June 22, 2004

Remote Catholic Community Maintains Faith Without Priest For 50 Years

From the Asia News

Catholics in a remote mountain area of southwestern China continue to keep their faith alive, even though no priest has been stationed there for more than five decades.
Hu Junjie, a 64-year-old local lay leader, stated June 10 that despite the lack of a resident priest, about 5,000 Catholics, mainly Drung, Lisu, Nu and Tibetan ethnic minorities, in Gongshan Drungzu Nuzu Autonomous County in northwestern Yunnan province pray together daily. Gongshan, adjacent to Tibet Autonomous Region, is about 2,120 kilometers southwest of Beijing.
Hu, a Drung ethnic, also said that local Catholics have not only maintained their faith, they have also evangelized. During winter time when there was no farm work to do, he explained, Catholics would go in groups of two or three to visit and preach to non-Catholic villagers at their homes.

Gongshan has Chinese and Tibetan ethnic minorities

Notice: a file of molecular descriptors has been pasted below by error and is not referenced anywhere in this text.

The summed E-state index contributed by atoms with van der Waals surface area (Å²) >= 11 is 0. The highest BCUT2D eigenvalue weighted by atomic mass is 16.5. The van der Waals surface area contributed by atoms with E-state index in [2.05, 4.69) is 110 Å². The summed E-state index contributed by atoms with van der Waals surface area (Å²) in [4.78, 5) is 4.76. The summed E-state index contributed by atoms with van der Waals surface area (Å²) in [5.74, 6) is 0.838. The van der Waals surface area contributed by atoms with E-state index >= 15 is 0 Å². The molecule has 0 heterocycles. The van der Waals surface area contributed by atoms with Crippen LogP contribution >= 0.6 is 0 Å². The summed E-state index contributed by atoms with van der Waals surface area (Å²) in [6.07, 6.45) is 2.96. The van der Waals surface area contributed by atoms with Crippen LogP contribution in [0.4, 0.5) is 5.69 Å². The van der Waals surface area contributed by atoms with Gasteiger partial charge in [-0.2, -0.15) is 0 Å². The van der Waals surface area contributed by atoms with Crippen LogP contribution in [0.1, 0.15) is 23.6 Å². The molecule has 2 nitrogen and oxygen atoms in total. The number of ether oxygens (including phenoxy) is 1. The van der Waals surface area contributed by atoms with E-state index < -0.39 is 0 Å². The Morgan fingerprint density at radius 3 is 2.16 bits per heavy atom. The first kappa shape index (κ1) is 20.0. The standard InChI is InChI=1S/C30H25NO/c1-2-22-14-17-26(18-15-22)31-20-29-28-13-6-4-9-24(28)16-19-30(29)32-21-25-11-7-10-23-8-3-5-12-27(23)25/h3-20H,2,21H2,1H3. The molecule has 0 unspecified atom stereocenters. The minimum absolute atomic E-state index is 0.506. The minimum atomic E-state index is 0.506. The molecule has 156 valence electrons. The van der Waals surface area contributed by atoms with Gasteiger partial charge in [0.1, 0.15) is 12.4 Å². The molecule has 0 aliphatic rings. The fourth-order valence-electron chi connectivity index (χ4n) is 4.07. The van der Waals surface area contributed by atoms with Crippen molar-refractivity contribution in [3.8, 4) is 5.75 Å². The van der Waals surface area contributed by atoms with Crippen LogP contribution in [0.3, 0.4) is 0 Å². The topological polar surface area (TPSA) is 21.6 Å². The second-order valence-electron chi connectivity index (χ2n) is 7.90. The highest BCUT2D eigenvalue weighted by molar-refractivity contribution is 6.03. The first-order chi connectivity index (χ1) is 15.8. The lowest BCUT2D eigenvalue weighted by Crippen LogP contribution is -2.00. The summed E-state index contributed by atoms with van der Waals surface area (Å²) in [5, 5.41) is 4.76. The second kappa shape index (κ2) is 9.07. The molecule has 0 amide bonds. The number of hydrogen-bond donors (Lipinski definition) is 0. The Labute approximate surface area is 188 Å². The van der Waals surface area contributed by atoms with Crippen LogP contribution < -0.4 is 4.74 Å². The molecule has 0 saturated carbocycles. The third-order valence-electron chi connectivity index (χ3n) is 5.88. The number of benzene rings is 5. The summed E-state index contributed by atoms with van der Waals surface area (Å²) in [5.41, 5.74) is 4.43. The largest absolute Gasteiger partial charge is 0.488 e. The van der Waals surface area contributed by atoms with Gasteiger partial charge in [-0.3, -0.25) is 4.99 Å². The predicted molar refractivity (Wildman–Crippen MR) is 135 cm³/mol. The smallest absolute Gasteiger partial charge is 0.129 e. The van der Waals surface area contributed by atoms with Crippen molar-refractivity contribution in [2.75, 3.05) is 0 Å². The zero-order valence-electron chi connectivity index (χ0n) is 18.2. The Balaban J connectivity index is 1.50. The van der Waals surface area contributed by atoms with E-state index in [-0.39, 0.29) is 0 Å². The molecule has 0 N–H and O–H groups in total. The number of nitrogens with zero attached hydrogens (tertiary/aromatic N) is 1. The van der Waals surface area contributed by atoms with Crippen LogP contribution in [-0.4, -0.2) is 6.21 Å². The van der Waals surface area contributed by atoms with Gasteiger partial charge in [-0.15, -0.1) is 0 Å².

Posted by Hello

Given the many different ethnic minority groups in the county, Hu said it was hard to use the Bible to evangelize in that area because the Bible is available only in Chinese, Tibetan and Lisu. That is why Catholics here use hymns as a medium to spread the Good News instead, he pointed out. According to Hu, his own 100-year-old father has led other lay leaders in organizing catechism classes in Chinese, Lisu and Tibetan every winter.
Father Paul Chen Kaihua of Kunming diocese in the same province said that after learning about the community from one of his diocese' faithful, he has been visiting them twice a year since January 2002. Father Chen said he was impressed by their faith. Despite the absence of a priest, he said the number of churches has grown to 15 from the three established before the communists came to power in 1949. The number of Catholics also grew from 1,000 to 5,000, thanks to the laypeople's evangelization endeavor. French missioners served the area before 1949.
{Read the rest here}

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